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digitalmars.D.learn - Is "delete" really going away?

reply "Minas Mina" <minas_mina1990 hotmail.co.uk> writes:
I think having the delete keyword for classes was a very good 
thing, altough I don't know the problems it has for the GC and 
probably other things.

Consider this scenario:
class Base
{
	// ...
}

class Derived : Base
{
	// ...
	
	FILE *f;
	
	this()
	{
		f = fopen(...);
	}
	
	~this()
	{
		fclose(f);
	}
}

void main()
{
	Base *b = new Derived();
	delete b; // call the copy constructor
	
	b = // something else...
}


Having a destructor and that you know when is going to be called 
is VERY useful!
So by removing the "delete" keyword, what happens? We won't have 
a way to destroy objects in a predictable way anymore? (I'm not 
talking about structs in any way).

Thanks
Jul 29 2012
next sibling parent Timon Gehr <timon.gehr gmx.ch> writes:
On 07/29/2012 03:03 PM, Minas Mina wrote:
 Having a destructor and that you know when is going to be called is VERY
 useful!
 So by removing the "delete" keyword, what happens? We won't have a way
 to destroy objects in a predictable way anymore? (I'm not talking about
 structs in any way).

 Thanks

import std.stdio; void main(){ auto c = new class{ ~this(){writeln("destroyed!");} }; version(future) destroy(c); else clear(c); } clear is being renamed to destroy starting from the next release IIRC.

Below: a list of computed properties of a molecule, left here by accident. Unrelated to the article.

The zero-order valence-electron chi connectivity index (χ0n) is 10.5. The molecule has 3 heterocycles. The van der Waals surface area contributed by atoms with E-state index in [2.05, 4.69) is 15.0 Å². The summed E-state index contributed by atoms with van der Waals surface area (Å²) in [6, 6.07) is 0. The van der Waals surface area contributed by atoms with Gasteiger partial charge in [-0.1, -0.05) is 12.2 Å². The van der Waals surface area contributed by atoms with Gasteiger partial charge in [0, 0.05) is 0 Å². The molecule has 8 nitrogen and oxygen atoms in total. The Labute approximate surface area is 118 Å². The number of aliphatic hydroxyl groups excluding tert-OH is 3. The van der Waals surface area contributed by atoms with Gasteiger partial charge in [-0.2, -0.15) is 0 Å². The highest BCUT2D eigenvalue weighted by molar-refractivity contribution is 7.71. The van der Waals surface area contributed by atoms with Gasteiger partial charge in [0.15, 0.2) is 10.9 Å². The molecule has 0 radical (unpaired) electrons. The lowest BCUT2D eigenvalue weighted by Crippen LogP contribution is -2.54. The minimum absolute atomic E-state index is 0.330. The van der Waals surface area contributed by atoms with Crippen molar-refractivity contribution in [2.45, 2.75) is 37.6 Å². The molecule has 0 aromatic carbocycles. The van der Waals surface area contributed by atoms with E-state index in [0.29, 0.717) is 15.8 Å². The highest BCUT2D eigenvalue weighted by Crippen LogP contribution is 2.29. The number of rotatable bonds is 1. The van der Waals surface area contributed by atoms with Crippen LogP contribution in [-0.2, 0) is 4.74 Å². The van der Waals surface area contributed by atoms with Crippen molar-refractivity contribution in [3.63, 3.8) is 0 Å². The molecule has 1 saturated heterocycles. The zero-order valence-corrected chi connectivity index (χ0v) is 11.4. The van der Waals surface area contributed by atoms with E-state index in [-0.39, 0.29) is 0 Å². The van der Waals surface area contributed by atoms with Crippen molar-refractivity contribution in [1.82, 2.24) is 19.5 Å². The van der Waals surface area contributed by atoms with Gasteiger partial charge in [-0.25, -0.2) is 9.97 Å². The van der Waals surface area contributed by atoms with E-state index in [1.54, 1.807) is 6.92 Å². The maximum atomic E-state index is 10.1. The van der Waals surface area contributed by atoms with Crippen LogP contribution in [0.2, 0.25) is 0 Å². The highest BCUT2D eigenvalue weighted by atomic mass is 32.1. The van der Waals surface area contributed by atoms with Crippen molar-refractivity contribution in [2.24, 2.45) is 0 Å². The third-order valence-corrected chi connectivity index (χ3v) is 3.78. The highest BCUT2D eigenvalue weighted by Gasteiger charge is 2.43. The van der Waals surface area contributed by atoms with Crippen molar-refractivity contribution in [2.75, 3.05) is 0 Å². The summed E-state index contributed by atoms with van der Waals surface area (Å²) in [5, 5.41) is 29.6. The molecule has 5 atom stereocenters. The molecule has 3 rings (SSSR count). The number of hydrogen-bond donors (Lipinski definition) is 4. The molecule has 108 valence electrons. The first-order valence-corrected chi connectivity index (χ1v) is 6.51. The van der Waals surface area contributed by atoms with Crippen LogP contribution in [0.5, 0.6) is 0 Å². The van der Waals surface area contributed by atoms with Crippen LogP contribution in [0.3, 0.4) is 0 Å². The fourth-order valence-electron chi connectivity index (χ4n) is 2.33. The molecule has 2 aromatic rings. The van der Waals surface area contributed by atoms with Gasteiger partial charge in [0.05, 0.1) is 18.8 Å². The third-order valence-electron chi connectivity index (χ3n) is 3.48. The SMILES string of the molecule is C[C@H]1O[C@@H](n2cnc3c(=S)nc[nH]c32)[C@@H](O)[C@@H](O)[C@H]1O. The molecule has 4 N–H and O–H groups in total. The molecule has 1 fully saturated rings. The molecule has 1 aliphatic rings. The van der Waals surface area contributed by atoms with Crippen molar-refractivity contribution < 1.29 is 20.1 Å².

Jul 29 2012
prev sibling next sibling parent "Simen Kjaeraas" <simen.kjaras gmail.com> writes:
On Sun, 29 Jul 2012 15:03:09 +0200, Minas Mina  
<minas_mina1990 hotmail.co.uk> wrote:

 Having a destructor and that you know when is going to be called is VERY  
 useful!
 So by removing the "delete" keyword, what happens? We won't have a way  
 to destroy objects in a predictable way anymore? (I'm not talking about  
 structs in any way).

You should instead use destroy(instance). It will call the object's destructor and clear its vtable. If you need to release the memory too, you should probably use malloc and free, and std.conv.emplace. If you have a GC allocated object and want to reclaim the memory, core.memory.GC.free should do that. But if this is something you need to do, you've probably done something wrong somewhere. Oh, apparently, destroy() is called clear in 2.059. It's being renamed in the next version. -- Simen
Jul 29 2012
prev sibling next sibling parent "Minas Mina" <minas_mina1990 hotmail.co.uk> writes:
Thanks for the answers.

So clear() or destroy() in 2.060 be used to call the destructor, 
but the actual memory of the object won't be freed, right?

Is this is true, why wasn't "delete" changed to behave like 
destroy()?
Jul 29 2012
prev sibling parent "bearophile" <bearophileHUGS lycos.com> writes:
Minas Mina:

 Is this is true, why wasn't "delete" changed to behave like 
 destroy()?

Maybe to not silently break D code that uses delete, and allow easier future changes in the library/runtime code that implements destroy(). Bye, bearophile
Jul 29 2012